In 1973, Singapore legalised SRS. A policy was instituted to enable post-operative transgender people to change the legal gender on their National Registration Identity Card (NRIC) but not their birth certificates[9] and other documents which flowed from that. There was no specific provision in the statutes which allowed the Registrar to do this, so it existed probably only at the level of a policy directive.

Transgender marriage

Before 1996, Singapore legally did not allow transgender marriage but it was implicitly allowed before 1991.[10] Before 1991, the Registry of Marriages (ROM) only verify the gender of couples based on their legal gender recorded on the NRIC which can be changed after a successful SRS.[9]

In 1991, a woman successfully received an annulment of her marriage with her husband after failing to have sex on their wedding night. Later, she discovered that her spouse was transgender and subsequently filed for divorce. As a response, ROM began requiring couples to produce their birth certificates (of which gender markers are inalterable) during declaration of their intent of marriage. In the aftermath of the divorce, a High Court ruled in the same year that transgender people cannot be married in Singapore.[11]

In 1996, a bill was presented before the Parliament of Singapore to amend the Women's Charter.

The minister moving the bill argued that since 1973, the government's intention was for people who had changed gender/sex to live a life according to their new gender, including the right to marry. Through an oversight, the law relating to marriage had not been re-aligned with the official policy to recognise sex reassignment surgery. In a lawsuit in the courts of Singapore, a landmark case in which a woman sought and won the annulment of her marriage to a trans man (Lim Ying v Hiok Kian Ming Eric), it was necessary to amend the Women's Charter to ensure that the original intent was not undermined.

On 24 January 1996, Minister for Community Development Abdullah Tarmugi announced that post-operative transgender people are allowed to marry opposite-sex spouses.[2]

See also



  1. ^ a b Kaan, Terry Sheung-Hung (22 December 2015). "Singapore". The Legal Status of Transsexual and Transgender Persons: 391–424. doi:10.1017/9781780685588.019. ISBN 9781780685588. Retrieved 6 June 2023.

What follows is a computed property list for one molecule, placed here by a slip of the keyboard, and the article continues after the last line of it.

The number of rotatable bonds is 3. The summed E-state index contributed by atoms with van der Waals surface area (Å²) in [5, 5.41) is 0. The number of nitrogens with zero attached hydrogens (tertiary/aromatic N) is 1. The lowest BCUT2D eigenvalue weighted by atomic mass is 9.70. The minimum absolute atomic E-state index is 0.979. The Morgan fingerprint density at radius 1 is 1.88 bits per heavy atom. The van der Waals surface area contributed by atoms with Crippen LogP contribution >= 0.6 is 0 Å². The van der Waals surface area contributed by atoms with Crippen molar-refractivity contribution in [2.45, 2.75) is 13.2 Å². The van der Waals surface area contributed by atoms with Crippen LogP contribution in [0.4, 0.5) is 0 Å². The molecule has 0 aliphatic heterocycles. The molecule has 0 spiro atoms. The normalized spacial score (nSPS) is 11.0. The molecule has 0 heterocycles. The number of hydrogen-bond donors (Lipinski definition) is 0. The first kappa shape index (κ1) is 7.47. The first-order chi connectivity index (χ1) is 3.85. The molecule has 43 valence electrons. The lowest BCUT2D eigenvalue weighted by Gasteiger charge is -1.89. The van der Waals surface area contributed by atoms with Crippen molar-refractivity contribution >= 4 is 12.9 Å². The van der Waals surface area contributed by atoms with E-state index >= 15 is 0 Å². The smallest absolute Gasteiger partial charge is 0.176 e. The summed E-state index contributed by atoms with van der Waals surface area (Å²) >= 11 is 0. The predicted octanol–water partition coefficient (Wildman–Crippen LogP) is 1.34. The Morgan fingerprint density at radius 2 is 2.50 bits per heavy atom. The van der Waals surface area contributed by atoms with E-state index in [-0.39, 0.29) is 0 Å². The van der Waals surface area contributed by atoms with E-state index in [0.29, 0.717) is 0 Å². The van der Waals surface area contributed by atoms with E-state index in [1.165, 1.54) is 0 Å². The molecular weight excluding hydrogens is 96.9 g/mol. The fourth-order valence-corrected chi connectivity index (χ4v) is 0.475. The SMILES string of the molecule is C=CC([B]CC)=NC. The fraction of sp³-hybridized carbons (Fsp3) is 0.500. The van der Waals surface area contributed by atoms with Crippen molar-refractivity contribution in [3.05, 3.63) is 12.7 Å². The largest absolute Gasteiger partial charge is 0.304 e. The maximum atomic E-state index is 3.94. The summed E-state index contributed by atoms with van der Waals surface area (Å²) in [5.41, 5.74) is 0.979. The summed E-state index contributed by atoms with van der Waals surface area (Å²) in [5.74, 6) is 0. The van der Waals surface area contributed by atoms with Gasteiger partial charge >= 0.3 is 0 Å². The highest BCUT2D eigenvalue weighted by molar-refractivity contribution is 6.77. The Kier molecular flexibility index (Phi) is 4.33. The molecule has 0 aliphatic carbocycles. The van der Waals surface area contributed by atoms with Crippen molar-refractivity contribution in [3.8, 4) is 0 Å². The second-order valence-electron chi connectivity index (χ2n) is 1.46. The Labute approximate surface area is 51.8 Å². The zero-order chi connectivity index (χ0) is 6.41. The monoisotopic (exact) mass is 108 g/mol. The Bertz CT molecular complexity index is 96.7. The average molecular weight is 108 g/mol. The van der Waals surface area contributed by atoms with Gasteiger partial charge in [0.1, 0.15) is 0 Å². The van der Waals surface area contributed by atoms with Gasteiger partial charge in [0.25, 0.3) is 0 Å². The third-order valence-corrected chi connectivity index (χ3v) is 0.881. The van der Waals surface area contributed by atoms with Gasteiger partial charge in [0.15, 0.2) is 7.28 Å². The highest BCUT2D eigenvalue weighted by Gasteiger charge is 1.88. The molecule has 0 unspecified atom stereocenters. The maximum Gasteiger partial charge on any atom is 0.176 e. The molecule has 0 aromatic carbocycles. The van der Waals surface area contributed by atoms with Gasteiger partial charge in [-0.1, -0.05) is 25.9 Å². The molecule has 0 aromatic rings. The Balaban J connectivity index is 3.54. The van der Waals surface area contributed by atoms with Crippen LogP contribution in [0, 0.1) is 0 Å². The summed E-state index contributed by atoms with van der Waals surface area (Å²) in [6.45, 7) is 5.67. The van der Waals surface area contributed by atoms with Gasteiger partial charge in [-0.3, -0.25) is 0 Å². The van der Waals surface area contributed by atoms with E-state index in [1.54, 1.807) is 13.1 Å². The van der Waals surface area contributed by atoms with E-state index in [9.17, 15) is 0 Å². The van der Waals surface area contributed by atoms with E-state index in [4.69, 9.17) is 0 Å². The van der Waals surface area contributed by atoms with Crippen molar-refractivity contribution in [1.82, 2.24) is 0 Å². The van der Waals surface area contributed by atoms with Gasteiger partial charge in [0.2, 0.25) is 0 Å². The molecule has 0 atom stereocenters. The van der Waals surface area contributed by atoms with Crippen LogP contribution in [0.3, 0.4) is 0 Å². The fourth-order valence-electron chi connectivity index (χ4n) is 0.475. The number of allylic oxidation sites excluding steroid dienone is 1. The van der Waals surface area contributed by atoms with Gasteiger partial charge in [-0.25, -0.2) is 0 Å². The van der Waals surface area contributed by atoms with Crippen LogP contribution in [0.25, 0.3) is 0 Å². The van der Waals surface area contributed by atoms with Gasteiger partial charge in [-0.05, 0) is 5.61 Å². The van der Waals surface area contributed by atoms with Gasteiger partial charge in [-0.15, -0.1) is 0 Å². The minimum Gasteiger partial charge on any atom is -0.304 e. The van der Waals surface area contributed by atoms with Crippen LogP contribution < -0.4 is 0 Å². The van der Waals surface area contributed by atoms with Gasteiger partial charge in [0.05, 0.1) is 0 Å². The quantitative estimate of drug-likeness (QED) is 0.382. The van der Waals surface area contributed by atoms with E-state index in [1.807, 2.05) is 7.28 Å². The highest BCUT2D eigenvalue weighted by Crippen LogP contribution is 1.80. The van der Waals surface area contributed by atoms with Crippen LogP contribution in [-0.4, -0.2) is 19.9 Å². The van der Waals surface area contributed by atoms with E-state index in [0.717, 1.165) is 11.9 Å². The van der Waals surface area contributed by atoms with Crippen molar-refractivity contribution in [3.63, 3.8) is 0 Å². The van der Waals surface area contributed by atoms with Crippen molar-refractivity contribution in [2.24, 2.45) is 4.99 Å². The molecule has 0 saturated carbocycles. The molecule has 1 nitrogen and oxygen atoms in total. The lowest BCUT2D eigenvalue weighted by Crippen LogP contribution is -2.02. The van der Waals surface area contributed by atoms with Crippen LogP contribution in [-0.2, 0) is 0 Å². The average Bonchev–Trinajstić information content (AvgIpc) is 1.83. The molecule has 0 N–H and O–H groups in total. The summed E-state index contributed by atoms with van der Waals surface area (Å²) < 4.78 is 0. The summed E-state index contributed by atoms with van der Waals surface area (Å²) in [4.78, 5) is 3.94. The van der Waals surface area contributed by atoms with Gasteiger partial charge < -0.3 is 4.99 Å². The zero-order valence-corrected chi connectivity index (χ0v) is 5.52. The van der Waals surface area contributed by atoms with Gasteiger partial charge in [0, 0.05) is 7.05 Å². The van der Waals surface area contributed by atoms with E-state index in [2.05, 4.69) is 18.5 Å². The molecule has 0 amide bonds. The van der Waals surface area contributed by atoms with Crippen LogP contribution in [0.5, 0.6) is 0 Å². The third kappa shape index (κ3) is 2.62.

2. ^ a b c Chan Meng Choo (2011). "First sex reassignment surgery". Singapore Infopedia. National Library Board. Archived from the original on 1 June 2019. Retrieved 1 June 2019.
  3. ^ "Reply to Media Queries on Transgender Individual Serving NS". Ministry of Defence. 1 May 2016. Retrieved 17 September 2022. All male Singapore Citizens and Permanent Residents above the age of 18 years are required to serve National Service (NS) if they are medically fit. Those who are legally declared female will not be required to serve NS.
  4. ^ Yeo, Joseph (31 July 1971). "First sex change surgery in S'pore". The Straits Times. p. 17.
  5. ^ Tan, Wee Lian (11 November 1971). "They're still 'misters' despite sex change". The Straits Times. p. 8 – via NewspaperSG.
  6. ^ Kwee, Masie (20 October 1974). "S'pores first sex change woman". The Straits Times. p. 1. Retrieved 3 September 2023 – via NewspaperSG.
  7. ^ Kwee, Masie (25 February 1975). "4 WOMEN AWAIT SEX CHANGE OPERATION". The Straits Times. p. 4. Retrieved 3 September 2023 – via NewspaperSG.
  8. ^ "Trans Healthcare in Singapore".
  9. ^ a b "Sex-change cases can get new ICs". The Straits Times. 3 November 1986. p. 13. Retrieved 3 September 2023 – via NewspaperSG.
  10. ^ Goh, Teng Teng (26 January 1996). "They were allowed to wed before". The New Paper. p. 9.
  11. ^ "'I do' — and no need to state gender at birth". The Straits Times. 30 August 1996. p. 6. Retrieved 3 September 2023 – via NewspaperSG.

Further reading